Schwarzbart's activity in the Polish National Council can be divided into two stages. The first stage ended and the second stage began gradually with the realization on the part of the representative of Polish Jewry that his people had been almost completely wiped out. Ignacy Schwarzbart's world collapsed, though very little had changed in his immediate environment of the Polish London community...Ignacy Schwarzbart was an important figure both in the history and the historiography of reports on the Holocaust. He was the first Jew in the West who received reports from the Polish authorities on the situation in Poland. He either disseminated the information himself or conveyed these reports to Jewish organizations. In his capacity as a member of the Polish parliament-in-Exile, he confirmed the information that appeared truly unbelievable, exerted pressure on the [Polish] government to disseminate in a proper fashion the information about the fate of the Jews, and demanded an appropriate reaction. He left an archive containing a rare collection of documents, reports, and diary entries for the benefit of future historians. Without this material a great many black holes would exist in our knowledge of the events, the views and the opinions surrounding the most dramatic period in the history of both the Jews and Jewish-Polish relations (pp. 152-153).
Stola offers us a detailed account of the sequence of the flow of information about the catastrophe, information about the Einsatzgruppen operations, the activation of extermination camps, and the liquidation of the ghettos. He dwells on the incredulity with which the information was received, on how difficult it was to comprehend and absorb it, and on the tremendous importance of Karski's efforts. He describes the desperate attempts to translate the terrible information into rescue efforts.
Schwarzbart played a major part in these rescue efforts. The high hope that the transmission of information about genocide would spur the Allies into action was matched only by the tremendous disappointment. Stola narrates this drama with great skill in the sub-chapters entitled ``The Crime and the Silence’’ and ``The Causes of the Silence.’’ At a session on November 27, 1942, the Polish National Council adopted the text of an appeal to the world to put an end to the German crimes. It was Schwarzbart who initiated and phrased the appeal.
Two weeks later, on December 10, 1942, the Polish foreign minister issued a call to the Allied governments, which led to the public declaration on December 17, 1942, by the United States, Soviet Union, Britain, and the French National Committee concerning Germany's crimes against European Jews. This was Schwarzbart's greatest achievement as the Jewish representative on the Polish National Council. However, neither the efforts involved in transmitting and disseminating the information throughout the free world, nor the declarations on the intention to punish the perpetrators bore fruit. Stola dwells on this subject in the fifth chapter of his book, “Reactions”:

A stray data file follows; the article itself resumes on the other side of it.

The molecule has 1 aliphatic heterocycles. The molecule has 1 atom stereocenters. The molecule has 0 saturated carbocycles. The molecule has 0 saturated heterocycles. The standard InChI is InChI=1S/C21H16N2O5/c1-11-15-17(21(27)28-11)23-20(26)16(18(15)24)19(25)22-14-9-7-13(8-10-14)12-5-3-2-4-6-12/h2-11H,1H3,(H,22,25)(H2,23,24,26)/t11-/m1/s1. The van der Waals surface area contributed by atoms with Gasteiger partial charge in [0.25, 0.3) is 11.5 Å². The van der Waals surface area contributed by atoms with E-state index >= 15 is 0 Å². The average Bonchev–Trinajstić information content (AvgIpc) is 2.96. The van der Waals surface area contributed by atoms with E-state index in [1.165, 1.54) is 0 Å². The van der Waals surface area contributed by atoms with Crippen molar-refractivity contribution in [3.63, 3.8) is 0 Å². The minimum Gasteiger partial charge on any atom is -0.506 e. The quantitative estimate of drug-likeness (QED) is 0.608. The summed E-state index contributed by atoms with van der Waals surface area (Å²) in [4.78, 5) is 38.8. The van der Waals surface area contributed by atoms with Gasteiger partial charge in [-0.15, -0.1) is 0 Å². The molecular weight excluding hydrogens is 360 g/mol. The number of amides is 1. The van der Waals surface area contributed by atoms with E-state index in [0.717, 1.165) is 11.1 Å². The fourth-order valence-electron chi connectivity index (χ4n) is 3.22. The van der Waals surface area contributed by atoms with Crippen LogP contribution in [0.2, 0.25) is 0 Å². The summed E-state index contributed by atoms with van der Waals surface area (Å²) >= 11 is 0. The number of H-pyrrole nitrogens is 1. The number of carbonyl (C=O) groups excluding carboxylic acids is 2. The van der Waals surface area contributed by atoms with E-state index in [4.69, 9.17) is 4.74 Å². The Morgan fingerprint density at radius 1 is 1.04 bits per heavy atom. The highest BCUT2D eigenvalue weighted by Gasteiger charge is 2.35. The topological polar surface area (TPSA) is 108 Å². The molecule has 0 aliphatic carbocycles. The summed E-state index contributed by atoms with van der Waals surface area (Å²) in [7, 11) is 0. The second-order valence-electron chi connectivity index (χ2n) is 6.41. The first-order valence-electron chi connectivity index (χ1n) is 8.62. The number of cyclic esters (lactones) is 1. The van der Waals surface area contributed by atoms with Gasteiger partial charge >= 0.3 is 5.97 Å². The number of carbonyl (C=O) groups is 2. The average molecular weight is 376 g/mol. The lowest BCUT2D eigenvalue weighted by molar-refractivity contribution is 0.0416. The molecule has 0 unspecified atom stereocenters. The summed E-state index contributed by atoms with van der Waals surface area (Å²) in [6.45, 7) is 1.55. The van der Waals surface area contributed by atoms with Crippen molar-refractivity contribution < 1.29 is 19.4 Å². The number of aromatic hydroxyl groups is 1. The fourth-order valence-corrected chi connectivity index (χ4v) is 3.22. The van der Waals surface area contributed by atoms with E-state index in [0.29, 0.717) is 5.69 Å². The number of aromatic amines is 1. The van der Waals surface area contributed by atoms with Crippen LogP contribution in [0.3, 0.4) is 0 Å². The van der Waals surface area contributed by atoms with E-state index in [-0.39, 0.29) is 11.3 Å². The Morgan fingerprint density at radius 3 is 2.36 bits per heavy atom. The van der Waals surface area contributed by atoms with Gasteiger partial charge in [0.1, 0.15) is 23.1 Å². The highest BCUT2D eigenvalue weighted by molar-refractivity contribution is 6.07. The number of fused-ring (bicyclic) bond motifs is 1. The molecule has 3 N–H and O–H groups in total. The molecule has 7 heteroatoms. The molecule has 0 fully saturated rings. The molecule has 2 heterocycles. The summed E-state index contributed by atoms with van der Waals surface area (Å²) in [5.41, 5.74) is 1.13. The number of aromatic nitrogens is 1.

Reports on the extermination of Polish Jews effected a change of priorities in Polish-Jewish policies. Efforts to design a suitable solution to the Jewish question in the future had to be shelved in favor of immediate action aimed at saving the Jews in the present. At that time, thanks to the connections established through the Polish underground, Jewish representatives in exile received urgent calls for immediate help from both the Bund and the Jewish National Committee. Calls for rescue that came from Poland were addressed to the representatives of Polish Jewry in exile, to the Polish government, to Jewish organizations, to the Allies, and to “the entire civilized world.” Polish Jews hoped, in fact had every right to hope, they would receive assistance from these bodies and organizations. As Polish Jews, and in their capacities as representatives of Polish Jewry and members of Polish governing institutions in exile, Schwarzbart and Zygielbojm were especially involved in these ventures. “All that matters to us is our ability to help you,” wrote Schwarzbart to the Jewish National Committee (p. 189).
The most urgent task was to further proper efforts, such as punitive actions against Germany, on the part of the Allied powers. The Polish Government-in-Exile supported these demands. The Allies, however, were not willing to engage in operations designed specifically to help the Jews. David Wyman and Martin Gilbert dwelt at length on these demands and the reasons for the Allied powers' refusal to act on them.
Schwarzbart proposed that the Home Army (Armia Krajowa) attack extermination camps, but this was anything but practical. The Home Army's strategy did not include substantive armed operations aimed at helping the Jews. Furthermore, assuming that the Home Army had been more forthcoming, it is very doubtful whether it had the capacity to liquidate the camps. After all, it could not even free Polish prisoners from concentration camps.